As the Worlds within Worlds are netted around, at the Centre of the World There is a Fiction

“…it is called Null Island, and you cannot travel there.” Yet, we find ourselves closer to fictions in our everyday life than we usually like to admit. As you reach your hand to search for the shortest way home or map your memories, tagging places and friends, you are about to pass through one: An “objective untrue” – it’s how science calls Null Island. A functional placeholder, like many others used in approximating reality, marks the meeting point between the Equatorial line – of scientific calculation – and the Meridian, in all its history of violence, which still sets the order of our time. From here, GPS systems ground their calculations, set algorithms of geolocation, and drive us safely home.[1]

Technology theorist Yvonne Förster suggested storytelling to be one of the earliest ways for the virtual passing into the real,[2] just as the digital spills over today. As its many arrangements and habits embroider us, it is through them that we get to perceive and sense the world. Fictions of Tech and Life, the curatorial project that set sail last year, tended to fictions as they brush on our skin and everyday interactions. To set in motion such an idea, one thinks about narrowing it down, to make it graspable or easily defined. Still, what if you are to move towards an opening and, instead, as Vilém Flusser so cunningly said about writing, let an idea lay as many eggs as possible?[3] What fictions do we dress ourselves in, work on, or use to question one-sided stories? What happens when we move with the principle of our screens – of unfolding worlds within worlds, affectively approximating what we call “the” world?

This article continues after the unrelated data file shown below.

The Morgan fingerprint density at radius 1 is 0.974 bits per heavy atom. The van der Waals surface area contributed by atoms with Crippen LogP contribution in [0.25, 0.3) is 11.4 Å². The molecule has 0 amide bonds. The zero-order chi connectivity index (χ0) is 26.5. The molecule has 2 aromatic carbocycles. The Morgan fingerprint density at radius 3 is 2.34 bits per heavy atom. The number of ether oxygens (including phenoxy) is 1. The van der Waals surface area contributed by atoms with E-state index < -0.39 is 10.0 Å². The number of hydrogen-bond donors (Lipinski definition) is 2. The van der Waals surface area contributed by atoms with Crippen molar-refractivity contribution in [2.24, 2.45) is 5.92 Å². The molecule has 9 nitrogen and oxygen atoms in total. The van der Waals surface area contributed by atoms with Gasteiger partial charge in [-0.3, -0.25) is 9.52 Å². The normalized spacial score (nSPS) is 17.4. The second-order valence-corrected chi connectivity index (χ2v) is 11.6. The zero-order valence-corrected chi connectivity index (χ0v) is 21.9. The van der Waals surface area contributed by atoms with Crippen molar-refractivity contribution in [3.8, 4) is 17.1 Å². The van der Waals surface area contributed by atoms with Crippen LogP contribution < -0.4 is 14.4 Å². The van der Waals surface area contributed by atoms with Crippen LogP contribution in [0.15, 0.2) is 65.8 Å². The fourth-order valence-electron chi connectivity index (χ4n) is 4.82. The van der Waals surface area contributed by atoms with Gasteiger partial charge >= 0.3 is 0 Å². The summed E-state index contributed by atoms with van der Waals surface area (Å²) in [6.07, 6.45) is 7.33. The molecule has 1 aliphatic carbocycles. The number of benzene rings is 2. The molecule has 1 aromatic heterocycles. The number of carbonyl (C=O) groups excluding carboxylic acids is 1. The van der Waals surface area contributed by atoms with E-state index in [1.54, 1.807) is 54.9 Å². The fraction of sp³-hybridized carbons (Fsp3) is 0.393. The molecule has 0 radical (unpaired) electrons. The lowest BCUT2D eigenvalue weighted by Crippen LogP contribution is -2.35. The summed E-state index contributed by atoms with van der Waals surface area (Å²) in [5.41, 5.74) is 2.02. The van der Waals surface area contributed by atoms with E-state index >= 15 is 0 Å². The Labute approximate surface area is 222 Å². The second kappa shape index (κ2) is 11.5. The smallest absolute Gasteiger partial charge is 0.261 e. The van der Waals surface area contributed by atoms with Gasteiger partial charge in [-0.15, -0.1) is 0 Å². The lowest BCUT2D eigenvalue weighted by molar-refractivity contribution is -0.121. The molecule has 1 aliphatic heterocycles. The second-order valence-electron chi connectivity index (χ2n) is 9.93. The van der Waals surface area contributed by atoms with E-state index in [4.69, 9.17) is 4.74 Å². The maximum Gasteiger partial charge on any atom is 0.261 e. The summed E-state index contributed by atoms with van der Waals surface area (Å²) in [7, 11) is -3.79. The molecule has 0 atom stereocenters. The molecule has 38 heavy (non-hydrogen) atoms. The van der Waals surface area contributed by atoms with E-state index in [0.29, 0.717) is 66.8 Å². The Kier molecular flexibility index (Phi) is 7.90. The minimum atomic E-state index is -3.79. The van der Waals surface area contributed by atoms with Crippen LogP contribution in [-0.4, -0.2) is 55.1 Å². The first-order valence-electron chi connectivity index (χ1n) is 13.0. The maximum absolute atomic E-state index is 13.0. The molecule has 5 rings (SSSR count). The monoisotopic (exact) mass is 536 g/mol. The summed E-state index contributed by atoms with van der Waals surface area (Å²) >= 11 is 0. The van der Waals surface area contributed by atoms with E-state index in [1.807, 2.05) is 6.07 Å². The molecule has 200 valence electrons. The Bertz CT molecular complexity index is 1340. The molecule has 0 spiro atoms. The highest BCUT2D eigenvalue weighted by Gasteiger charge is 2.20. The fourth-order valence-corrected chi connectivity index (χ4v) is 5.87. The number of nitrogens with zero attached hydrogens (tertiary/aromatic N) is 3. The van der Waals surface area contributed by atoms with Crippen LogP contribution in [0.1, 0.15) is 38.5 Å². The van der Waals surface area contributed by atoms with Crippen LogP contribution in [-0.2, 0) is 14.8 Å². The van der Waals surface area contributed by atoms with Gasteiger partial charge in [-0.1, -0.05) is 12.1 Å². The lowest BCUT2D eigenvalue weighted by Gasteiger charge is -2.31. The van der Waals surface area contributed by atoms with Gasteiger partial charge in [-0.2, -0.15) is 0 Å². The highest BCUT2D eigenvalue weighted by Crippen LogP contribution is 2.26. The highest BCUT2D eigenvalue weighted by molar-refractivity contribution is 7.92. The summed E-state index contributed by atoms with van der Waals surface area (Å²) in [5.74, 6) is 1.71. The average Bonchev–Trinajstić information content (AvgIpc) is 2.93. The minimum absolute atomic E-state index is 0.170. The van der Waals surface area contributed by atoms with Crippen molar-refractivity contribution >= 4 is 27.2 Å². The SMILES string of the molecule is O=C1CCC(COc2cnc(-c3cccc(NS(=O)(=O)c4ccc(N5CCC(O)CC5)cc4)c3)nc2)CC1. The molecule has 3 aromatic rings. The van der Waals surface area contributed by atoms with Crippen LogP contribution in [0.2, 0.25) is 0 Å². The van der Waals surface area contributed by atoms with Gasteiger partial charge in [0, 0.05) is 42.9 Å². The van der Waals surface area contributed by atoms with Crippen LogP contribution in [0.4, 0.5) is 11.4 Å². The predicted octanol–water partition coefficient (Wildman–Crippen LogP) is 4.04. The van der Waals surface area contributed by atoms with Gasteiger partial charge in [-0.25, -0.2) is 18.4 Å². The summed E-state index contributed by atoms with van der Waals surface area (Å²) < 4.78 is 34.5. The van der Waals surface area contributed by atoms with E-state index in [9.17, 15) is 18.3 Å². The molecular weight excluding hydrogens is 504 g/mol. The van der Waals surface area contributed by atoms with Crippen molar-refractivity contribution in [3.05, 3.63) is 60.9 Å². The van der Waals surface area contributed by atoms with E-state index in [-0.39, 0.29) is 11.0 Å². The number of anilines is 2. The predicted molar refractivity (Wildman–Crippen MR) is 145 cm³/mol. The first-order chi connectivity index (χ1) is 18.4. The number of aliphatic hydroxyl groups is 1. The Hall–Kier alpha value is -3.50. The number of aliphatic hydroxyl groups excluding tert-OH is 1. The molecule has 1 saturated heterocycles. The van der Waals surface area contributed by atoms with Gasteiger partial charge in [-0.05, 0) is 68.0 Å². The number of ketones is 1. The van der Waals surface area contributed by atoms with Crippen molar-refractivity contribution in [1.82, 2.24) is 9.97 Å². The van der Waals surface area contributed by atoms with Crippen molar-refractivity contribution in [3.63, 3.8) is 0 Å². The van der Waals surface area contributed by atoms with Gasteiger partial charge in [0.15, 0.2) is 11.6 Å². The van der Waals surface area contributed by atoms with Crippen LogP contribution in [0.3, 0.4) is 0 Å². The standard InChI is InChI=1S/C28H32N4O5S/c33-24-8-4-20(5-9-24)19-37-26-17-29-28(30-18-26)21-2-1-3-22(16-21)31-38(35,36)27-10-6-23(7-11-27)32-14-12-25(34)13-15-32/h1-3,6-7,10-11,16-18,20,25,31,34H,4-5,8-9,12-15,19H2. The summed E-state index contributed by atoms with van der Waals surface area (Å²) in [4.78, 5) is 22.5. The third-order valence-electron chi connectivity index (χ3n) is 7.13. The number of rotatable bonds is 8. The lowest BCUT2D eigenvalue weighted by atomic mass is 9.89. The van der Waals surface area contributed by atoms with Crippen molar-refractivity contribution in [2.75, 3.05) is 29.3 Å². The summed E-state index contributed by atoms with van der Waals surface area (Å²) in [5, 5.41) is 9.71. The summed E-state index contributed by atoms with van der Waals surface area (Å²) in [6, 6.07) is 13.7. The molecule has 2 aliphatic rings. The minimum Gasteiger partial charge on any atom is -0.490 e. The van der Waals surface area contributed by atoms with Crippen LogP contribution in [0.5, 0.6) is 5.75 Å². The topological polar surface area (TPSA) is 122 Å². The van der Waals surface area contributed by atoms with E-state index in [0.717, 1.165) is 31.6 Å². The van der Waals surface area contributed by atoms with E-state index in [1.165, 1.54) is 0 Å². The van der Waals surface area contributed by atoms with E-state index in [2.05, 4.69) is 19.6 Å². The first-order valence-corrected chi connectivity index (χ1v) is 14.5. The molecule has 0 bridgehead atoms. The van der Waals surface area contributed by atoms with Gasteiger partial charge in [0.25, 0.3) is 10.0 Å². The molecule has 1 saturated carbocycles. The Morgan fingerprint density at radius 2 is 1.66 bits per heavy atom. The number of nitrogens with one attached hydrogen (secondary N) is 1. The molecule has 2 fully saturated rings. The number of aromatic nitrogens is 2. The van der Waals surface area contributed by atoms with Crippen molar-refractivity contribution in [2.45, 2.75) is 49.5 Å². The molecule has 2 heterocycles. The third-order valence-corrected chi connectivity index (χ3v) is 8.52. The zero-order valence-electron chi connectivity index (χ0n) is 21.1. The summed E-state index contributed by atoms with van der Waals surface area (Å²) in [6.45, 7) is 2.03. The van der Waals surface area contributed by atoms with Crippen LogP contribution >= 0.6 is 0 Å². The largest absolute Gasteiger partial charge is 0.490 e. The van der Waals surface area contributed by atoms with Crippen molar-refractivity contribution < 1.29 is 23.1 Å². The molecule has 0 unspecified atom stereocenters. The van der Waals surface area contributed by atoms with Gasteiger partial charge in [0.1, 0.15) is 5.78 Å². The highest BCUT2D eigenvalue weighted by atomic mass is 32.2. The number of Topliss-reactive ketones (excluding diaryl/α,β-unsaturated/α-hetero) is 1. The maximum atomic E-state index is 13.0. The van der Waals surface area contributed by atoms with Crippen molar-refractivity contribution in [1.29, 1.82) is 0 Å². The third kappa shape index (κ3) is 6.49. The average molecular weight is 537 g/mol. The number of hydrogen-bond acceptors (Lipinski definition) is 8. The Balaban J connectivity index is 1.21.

Since starting a conversation is never an easy task, a point of bonding was needed, one that moved from the warmth of the body onwards and let many threads unfold. Technology has made us dream the dream of expansion; but into what? As a superfluous body came to inhabit our imaginaries, floating on the surface of our screens, travelling through chunks of data, all measured up, how are we to navigate the many fictions holding on to it? What are we touching on, and what touches us back?